Rima Khasawneh,UNMC,Omaha,Nebraska,Kari Simonsen,UNMC,Omaha,Nebraska,Jessica Snowden,UNMC,Omaha,Nebraska,Joy . Higgins,UNMC,Omaha,Nebraska,Gary Beck,UNMC,Omaha,Nebraska
Background: Electronic learning allows individualized education and has been shown to improve student performance in previous studies. We explored an online learning environment initially using two topics within infectious diseases.
Objective: Assessment of the effect of e-modules about infection control (IC) and congenital infections (CONG) on medical knowledge.
Methods: A quasi-experimental, prospective study involving third-year medical students on the pediatric clerkship during 2013-2014 was conducted. Each e-module was available within the course management system as PowerPoint slides, narrated presentation, and detailed protocol document. E-module visits were tracked. Students who completed the infectious diseases (ID) rotation during the clerkship were tracked as these topics were addressed during the rotation. Pre- and post-tests for e-modules were completed. Post-test items included more complex questions that could have been answered if the detailed document was completed. Data analysis involved non-parametric and correlation tests.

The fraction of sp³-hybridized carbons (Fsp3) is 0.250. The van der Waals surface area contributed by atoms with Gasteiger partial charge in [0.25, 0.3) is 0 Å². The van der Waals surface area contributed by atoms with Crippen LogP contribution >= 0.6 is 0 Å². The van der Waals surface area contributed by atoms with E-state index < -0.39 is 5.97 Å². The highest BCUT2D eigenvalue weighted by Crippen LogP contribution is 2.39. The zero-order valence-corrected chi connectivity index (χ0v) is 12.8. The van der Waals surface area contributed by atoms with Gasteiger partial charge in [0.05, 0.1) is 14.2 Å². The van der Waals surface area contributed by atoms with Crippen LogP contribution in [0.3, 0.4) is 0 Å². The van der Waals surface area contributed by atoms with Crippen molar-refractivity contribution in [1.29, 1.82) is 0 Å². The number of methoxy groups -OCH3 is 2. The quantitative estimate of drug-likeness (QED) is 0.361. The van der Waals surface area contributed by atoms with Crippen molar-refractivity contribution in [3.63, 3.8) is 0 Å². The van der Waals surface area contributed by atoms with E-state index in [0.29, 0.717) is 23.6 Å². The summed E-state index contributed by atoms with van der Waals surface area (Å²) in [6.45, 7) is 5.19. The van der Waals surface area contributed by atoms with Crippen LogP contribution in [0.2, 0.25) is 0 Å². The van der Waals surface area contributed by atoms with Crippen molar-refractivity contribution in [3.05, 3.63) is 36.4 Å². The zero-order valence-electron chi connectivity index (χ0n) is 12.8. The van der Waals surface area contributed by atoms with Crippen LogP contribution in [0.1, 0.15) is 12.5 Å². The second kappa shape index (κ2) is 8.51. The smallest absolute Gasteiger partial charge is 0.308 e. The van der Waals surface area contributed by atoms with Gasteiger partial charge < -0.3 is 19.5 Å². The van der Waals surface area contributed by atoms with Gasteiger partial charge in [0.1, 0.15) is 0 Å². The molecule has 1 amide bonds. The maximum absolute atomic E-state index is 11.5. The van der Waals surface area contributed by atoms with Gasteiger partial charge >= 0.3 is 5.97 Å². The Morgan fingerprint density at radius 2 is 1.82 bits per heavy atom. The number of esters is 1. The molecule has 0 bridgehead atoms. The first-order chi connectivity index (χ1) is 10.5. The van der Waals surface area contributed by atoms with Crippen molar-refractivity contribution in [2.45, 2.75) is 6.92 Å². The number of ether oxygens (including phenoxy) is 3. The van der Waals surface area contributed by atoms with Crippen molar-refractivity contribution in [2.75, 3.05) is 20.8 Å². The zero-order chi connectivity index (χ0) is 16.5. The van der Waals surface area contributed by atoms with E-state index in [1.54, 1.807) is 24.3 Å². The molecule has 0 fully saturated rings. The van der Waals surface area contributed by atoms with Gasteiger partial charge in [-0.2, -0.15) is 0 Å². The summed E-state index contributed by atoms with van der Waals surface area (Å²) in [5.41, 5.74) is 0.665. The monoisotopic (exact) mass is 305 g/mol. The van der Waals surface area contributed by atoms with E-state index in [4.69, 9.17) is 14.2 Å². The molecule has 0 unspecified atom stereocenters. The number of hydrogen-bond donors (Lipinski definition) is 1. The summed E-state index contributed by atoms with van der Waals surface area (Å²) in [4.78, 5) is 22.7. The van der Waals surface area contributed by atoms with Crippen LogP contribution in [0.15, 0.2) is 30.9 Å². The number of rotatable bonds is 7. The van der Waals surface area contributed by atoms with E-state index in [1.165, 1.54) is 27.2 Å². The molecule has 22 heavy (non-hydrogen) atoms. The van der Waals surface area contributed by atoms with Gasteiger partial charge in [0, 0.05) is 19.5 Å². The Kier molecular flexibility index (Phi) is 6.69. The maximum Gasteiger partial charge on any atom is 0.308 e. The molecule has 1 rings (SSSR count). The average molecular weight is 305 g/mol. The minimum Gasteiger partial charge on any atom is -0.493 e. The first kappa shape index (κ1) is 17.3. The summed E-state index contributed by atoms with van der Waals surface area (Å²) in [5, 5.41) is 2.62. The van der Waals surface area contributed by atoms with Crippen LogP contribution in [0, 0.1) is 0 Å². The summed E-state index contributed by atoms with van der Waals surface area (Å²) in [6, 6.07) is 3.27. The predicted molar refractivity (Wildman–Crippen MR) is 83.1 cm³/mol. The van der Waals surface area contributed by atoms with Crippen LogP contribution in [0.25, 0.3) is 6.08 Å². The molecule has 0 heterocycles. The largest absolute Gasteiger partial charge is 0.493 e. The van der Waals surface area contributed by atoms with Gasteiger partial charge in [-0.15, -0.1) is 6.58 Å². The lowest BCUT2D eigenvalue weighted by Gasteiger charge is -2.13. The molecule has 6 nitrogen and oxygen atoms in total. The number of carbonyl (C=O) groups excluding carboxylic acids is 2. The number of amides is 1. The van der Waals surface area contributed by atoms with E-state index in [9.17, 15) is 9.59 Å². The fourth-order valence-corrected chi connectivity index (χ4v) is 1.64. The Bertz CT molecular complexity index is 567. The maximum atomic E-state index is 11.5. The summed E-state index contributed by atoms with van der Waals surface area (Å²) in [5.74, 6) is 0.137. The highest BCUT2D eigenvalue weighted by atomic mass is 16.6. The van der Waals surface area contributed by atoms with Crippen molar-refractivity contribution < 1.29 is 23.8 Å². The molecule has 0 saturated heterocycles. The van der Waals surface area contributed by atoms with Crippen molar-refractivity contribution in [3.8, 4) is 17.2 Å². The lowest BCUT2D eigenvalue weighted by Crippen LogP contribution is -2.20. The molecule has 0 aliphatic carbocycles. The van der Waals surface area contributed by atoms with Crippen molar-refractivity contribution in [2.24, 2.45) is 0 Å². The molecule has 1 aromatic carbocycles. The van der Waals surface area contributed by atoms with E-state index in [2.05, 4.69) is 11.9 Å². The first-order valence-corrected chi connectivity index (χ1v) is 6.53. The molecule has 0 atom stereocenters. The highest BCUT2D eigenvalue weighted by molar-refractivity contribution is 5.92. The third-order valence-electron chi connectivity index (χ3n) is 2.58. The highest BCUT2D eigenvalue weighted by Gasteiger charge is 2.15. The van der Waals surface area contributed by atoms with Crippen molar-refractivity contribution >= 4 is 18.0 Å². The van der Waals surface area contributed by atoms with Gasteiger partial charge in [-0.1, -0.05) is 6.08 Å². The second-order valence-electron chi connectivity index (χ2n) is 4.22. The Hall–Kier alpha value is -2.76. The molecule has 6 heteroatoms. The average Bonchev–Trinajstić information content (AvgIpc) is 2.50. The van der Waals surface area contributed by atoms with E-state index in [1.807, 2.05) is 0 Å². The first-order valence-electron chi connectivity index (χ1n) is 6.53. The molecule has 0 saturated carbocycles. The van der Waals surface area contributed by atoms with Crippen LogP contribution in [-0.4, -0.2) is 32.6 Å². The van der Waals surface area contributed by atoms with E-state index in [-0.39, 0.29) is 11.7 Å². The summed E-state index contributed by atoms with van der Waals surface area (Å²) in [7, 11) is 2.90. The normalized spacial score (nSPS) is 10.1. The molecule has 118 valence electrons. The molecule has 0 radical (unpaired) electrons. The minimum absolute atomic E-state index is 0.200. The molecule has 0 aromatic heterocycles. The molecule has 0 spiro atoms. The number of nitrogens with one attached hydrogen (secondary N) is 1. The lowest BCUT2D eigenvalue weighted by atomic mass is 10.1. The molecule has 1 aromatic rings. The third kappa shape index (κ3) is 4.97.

Results: 63% of students visited at least one e-module. Post-test scores of medical knowledge did not increase (IC 90% pre vs. 61% post; CONG 58% pre vs.61% post). No difference in post-test scores was found based on doing at least one e-module versus not, timing of rotation through the third year, doing the ID rotation, or visiting the detailed protocol document. No correlation was found between either pre- or post-tests and NBME scores; there was no difference between mean NBME scores and those who visited the detailed protocol document.
Discussion: E-modules of CONG and IC did not improve post-test scores. Visiting e-modules, order of rotation or completing the ID rotation did not improve the post-test or NBME scores. Visiting the detailed document did not improve post-test scores and was not related to higher NBME grades. The declining IC post-test performance may be due to more difficult post-test items, indicating that the post-test was more difficult than originally intended. Future directions in order to better understand e-learning as a teaching tool include new modules about rheumatology conditions, which will be evaluated using the same questions in pre- and post-tests, and will be analyzed similarly for 2014-2015 student performance.